Increasing US shale bankruptcies heighten concern over costs of plugging abandoned oil wellsNot all companies facing financial difficulty will fail to pay for the closure cost of their drilling assets, but as the rate at which bankruptcies are occurring across the sector accelerates, the risk of non-payment gets higher.Data collected by US law firm Haynes and Boone shows that, in the first eight months of this year, 36 exploration and production (E&P) firms in North America filed for Chapter 11 bankruptcy protection.Analysis from research group Rystad Energy estimates there could be as many as 29 more companies to follow this year, and almost 190 more bankruptcies by the end of 2022.Earlier this week, Oasis Petroleum became the latest addition to that list.A low oil price caused by the pandemic’s demand destruction has had a big impact, but the quickening pace of the low-carbon energy transition is also having an effect on oil and gas businesses.“For the first time, regulators, taxpayers and investors can see the scale of environmental debt burdening the US oil industry as it heads into the energy transition,” says Robert Schuwerk, Carbon Tracker’s executive director in North America. Inadequate financing mechanisms could leave US states and taxpayers holding the bill for plugging abandoned oil wells as shale-sector bankruptcies grow, according to a new analysis Millions of wells have been left abandoned across US oilfieldsFigures from the US Environmental Protection Agency (EPA) show there were 3.2 million abandoned wells across US oilfields in 2018, only one-third of which had been effectively plugged. Carbon Tracker estimates there are a further 1.2 million unplugged wells in the country that are undocumented.Permanently closing an oil and gas well at the end of its life usually involves plugging it with a cement filler, which significantly limits the release of environmentally-damaging carbon dioxide and methane emissions.According to the EPA, an unplugged well releases around 100 times more methane than one that has been effectively sealed.Legislation moved through the US House of Representatives in July that addresses the growing concern about “orphan wells” – those whose responsible parties are unknown – and suggests measures to identify, and claim reimbursement from, the companies that have abandoned them.Federal funding could also be offered to support the highest-priority wells, based on their environmental impact – an idea that has gained support from presidential candidate Joe Biden in the run up to November’s election.He has also suggested employing out-of-work oilfield services (OFS) labourers to tackle the plugging of abandoned wells. There are more than three million abandoned oil and gas wells across the US The huge cost of plugging abandoned onshore oil and gas wells across the US could be passed on to taxpayers, due to insufficient financial mechanisms in place to cover operator defaults.At a time when bankruptcies across the US shale patch are multiplying – with firms under pressure from a pandemic-induced price crunch and an accelerating clean-energy transition – UK-based think tank Carbon Tracker estimates this payment risk to be as high as $280bn.In a report, the organisation finds the “surety bonds” oil and gas companies are required to obtain to cover end-of-life obligations for their wells currently account for only 1% of overall closure costs – meaning that if an operator were to go bust, a massive excess on the bill would need to be paid.“When a company cannot pay, responsibility shifts to minimally-funded state orphan-well programmes and then to taxpayers,” it notes. “Oil and gas-producing states are susceptible to serial operator defaults and exposed to hundreds of billions of dollars in orphan-well liability risk.”The US oil heartland of Texas is shown to be the most at risk, with a total undiscounted cost to retire onshore wells calculated at $117bn. Oklahoma faces a $31bn bill, while in Pennsylvania and Ohio the figure stands at $15bn and $13bn respectively.“By continuing to extend free unsecured credit for oilfield-closure liabilities, states are subsidising oil and gas to the detriment of their citizens, the environment, and the competitiveness of renewable energy needed to combat climate change,” says Greg Rogers, a senior advisor to Carbon Tracker. Higher bonds would transfer responsibility back to industryCarbon Tracker identifies three causes of the closure costs facing state regulators and taxpayers: outdated and unrealistic estimates of well-closure costs; single-well bonds with low face amounts relative to estimated costs; and “blanket” bonds that reduce the bond amount per well for large operators.It adds: “The risk is more pronounced for unconventional shale drilling than older conventional wells, which have been used to estimate costs to date. Shale production has more wells, with greater depths, and shorter lifespans.“The new math of shale production implies higher well-closure costs sooner, raising the chances of operator default.”Higher bonds demanded by states would go some way to shifting the financial burden of cleaning up abandoned or inactive wells back to the industry, says the think tank, while also positioning them to qualify for federal aid.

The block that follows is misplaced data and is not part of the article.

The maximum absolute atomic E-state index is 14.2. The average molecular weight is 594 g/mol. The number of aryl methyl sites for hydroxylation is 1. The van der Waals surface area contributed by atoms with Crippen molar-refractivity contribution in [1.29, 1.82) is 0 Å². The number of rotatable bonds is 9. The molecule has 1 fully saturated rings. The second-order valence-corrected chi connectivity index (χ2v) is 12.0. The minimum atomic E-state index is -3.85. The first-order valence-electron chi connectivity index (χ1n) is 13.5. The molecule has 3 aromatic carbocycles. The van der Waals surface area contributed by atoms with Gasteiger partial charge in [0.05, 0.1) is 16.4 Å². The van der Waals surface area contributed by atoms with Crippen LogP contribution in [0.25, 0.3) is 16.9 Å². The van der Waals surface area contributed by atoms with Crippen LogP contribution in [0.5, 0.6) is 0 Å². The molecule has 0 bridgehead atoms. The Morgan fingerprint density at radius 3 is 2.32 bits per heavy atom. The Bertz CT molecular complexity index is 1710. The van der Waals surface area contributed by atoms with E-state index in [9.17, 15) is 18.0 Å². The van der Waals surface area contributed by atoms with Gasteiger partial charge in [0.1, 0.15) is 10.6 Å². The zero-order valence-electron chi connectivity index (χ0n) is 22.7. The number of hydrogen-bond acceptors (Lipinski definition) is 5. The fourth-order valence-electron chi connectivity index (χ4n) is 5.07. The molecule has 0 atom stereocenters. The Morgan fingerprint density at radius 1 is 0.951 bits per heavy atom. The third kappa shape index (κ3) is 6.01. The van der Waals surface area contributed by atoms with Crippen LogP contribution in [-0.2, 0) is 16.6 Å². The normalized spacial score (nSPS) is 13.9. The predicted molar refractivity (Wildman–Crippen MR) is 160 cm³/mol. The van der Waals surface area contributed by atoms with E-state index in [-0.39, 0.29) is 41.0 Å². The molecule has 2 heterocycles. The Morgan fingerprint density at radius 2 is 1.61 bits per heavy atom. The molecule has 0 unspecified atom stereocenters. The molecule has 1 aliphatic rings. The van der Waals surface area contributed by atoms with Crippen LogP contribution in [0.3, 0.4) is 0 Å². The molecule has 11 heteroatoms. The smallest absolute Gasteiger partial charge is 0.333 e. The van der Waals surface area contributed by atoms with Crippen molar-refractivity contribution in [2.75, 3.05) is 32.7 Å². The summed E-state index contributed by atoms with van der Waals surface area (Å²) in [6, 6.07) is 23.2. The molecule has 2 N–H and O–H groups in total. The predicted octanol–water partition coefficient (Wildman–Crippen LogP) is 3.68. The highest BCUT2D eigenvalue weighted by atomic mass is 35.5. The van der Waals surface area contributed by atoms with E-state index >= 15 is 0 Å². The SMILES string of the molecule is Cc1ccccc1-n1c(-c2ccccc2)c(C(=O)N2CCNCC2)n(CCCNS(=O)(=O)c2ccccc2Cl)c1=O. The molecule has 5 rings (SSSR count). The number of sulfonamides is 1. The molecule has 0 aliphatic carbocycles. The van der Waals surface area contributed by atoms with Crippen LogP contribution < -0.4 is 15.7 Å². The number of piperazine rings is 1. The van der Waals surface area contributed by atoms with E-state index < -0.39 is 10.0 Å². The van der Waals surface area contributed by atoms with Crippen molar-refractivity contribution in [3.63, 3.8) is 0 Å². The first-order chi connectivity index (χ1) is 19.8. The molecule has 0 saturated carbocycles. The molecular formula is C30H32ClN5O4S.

A potential $280bn taxpayer bill for plugging abandoned US oil wells